'They wanted a bigger, more ambitious film': Film finances and the American 'runaways' that ran away

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From the early 1960s, the British film industry was increasingly reliant on American studio financed ‘runaway’ productions. Alexander Walker identifies United Artists and Universal Pictures as two of the major players in the trend he dubbed ‘Hollywood England’. This article offers a close examination of the role of two studios in the financing of British film production by making extensive use of the Film Finances Archive. It focuses on two case studies: Tom Jones (1963) and Isadora (1968), both of which had completion guarantees from Film Finances, and will argue that Tony Richardson and Karel Reisz, two of the key British New Wave directors, lost their previous ability to direct films to budget and within schedule when they had the financial resources of American studios behind them. It will analyse how, due to a combination of ‘artistic’ intent and Hollywood money, Richardson and Reisz separately created two of the most notorious ‘runaways’ that ran away during the 1960s.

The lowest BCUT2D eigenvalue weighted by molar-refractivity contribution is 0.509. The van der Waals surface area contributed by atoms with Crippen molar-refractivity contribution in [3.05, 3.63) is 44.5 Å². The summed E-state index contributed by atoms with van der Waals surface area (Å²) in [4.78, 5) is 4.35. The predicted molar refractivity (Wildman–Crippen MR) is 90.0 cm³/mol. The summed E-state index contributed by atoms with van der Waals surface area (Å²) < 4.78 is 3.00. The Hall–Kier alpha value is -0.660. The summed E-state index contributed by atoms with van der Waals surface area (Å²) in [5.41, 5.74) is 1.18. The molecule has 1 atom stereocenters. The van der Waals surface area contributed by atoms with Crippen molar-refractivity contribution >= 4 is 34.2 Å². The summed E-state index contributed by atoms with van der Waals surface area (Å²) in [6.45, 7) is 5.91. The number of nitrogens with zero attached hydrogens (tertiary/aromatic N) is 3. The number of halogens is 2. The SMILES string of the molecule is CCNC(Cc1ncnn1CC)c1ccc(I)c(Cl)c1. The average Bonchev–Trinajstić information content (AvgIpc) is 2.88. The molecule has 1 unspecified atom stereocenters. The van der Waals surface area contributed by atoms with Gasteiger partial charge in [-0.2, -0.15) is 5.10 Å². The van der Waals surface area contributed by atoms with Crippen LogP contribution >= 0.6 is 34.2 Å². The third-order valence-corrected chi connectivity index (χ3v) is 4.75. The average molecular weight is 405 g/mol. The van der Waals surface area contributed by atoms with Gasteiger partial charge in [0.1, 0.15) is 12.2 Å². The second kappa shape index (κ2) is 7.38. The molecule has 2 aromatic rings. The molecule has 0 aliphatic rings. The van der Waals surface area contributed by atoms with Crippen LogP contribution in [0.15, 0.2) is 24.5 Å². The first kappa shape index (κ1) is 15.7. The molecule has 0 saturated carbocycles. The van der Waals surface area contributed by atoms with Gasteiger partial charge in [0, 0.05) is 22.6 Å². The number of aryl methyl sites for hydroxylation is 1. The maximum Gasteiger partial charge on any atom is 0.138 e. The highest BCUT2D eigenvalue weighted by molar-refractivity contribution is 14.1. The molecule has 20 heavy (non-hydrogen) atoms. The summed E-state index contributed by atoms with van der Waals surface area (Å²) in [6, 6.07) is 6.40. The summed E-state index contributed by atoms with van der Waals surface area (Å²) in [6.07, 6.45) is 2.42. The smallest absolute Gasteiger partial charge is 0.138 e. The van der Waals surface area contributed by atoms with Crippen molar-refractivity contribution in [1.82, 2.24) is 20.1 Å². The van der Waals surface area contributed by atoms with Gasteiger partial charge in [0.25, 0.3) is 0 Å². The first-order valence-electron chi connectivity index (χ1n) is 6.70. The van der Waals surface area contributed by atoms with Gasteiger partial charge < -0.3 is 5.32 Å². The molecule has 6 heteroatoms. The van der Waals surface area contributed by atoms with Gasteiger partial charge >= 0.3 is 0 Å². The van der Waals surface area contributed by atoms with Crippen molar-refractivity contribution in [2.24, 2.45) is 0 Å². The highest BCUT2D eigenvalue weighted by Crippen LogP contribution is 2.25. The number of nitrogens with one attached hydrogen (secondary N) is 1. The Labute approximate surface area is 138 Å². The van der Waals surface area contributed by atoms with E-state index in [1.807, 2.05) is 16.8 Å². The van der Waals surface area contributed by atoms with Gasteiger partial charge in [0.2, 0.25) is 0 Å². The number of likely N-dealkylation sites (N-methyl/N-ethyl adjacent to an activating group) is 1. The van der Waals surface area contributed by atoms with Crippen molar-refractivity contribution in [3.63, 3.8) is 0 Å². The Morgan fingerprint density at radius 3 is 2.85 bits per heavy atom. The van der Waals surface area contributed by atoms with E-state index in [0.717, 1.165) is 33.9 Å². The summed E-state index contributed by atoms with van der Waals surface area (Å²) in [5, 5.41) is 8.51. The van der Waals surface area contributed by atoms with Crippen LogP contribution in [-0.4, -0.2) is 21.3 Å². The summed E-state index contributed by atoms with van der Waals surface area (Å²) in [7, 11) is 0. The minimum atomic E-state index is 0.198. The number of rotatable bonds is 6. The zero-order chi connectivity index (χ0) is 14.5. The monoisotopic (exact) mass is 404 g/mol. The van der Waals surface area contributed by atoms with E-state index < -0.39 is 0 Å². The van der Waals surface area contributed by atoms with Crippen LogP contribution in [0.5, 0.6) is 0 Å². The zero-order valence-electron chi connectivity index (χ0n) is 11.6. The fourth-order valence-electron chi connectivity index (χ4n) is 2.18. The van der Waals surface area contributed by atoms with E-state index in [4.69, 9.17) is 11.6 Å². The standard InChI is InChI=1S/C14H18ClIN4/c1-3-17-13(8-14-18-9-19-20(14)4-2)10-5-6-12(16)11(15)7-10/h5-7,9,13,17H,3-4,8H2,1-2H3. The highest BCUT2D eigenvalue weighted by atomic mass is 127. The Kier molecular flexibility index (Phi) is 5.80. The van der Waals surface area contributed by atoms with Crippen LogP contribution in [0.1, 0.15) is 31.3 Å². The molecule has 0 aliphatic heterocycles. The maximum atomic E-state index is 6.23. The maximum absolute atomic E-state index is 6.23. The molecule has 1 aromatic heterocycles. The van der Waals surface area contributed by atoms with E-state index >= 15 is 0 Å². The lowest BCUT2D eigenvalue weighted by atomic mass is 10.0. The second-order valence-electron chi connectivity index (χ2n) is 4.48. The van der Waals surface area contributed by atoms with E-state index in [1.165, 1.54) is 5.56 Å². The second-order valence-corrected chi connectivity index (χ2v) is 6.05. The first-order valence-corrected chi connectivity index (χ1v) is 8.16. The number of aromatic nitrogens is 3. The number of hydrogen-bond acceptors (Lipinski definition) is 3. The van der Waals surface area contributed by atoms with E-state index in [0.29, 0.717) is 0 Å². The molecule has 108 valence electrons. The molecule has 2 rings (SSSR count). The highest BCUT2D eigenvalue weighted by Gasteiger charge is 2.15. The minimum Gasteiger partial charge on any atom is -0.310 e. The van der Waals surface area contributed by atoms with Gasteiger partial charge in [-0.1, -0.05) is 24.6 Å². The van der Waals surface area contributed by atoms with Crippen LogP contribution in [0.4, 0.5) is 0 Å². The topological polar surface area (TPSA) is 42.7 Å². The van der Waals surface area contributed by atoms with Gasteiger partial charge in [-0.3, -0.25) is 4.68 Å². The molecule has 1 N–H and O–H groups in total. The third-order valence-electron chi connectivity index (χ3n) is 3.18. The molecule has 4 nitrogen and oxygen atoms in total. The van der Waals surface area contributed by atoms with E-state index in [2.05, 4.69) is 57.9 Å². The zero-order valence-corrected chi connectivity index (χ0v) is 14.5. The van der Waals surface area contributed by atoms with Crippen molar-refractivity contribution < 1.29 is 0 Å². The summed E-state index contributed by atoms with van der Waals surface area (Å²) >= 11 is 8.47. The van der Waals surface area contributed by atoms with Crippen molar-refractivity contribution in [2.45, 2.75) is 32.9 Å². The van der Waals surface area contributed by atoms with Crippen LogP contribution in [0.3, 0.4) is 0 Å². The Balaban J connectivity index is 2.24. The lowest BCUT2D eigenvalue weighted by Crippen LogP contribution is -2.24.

Original languageEnglish
Pages (from-to)176-197
Number of pages22
JournalJournal of British Cinema and Television
Issue number2
Publication statusPublished - Apr 2021


  • Film finances
  • Isadora
  • Karel Reisz
  • Runaway production
  • Tom Jones
  • Tony Richardson
  • United Artists
  • Universal Pictures

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